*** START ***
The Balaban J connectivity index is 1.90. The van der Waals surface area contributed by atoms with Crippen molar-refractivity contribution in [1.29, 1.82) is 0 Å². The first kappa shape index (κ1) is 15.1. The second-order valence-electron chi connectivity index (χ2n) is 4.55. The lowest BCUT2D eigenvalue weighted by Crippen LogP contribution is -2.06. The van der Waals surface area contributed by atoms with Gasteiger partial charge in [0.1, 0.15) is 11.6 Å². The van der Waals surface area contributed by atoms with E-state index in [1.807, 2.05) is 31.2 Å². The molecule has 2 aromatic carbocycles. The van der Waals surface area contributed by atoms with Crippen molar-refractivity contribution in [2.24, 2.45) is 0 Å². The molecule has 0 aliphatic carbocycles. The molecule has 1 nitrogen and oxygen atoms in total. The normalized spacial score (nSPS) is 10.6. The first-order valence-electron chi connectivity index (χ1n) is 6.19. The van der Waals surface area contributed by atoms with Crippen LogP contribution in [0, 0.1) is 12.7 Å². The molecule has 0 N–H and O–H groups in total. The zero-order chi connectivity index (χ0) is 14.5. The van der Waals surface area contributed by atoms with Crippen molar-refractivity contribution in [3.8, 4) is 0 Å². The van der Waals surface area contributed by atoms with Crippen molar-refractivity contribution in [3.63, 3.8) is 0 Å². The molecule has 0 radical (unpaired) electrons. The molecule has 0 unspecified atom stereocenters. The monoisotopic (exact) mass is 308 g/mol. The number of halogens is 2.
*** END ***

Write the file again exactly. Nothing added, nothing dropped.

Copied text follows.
The Balaban J connectivity index is 1.90. The van der Waals surface area contributed by atoms with Crippen molar-refractivity contribution in [1.29, 1.82) is 0 Å². The first kappa shape index (κ1) is 15.1. The second-order valence-electron chi connectivity index (χ2n) is 4.55. The lowest BCUT2D eigenvalue weighted by Crippen LogP contribution is -2.06. The van der Waals surface area contributed by atoms with Gasteiger partial charge in [0.1, 0.15) is 11.6 Å². The van der Waals surface area contributed by atoms with E-state index in [1.807, 2.05) is 31.2 Å². The molecule has 2 aromatic carbocycles. The van der Waals surface area contributed by atoms with Crippen molar-refractivity contribution in [2.24, 2.45) is 0 Å². The molecule has 0 aliphatic carbocycles. The molecule has 1 nitrogen and oxygen atoms in total. The normalized spacial score (nSPS) is 10.6. The first-order valence-electron chi connectivity index (χ1n) is 6.19. The van der Waals surface area contributed by atoms with Crippen LogP contribution in [0, 0.1) is 12.7 Å². The molecule has 0 N–H and O–H groups in total. The zero-order chi connectivity index (χ0) is 14.5. The van der Waals surface area contributed by atoms with Crippen molar-refractivity contribution in [3.8, 4) is 0 Å². The van der Waals surface area contributed by atoms with Crippen molar-refractivity contribution in [3.63, 3.8) is 0 Å². The molecule has 0 radical (unpaired) electrons. The molecule has 0 unspecified atom stereocenters. The monoisotopic (exact) mass is 308 g/mol. The number of halogens is 2.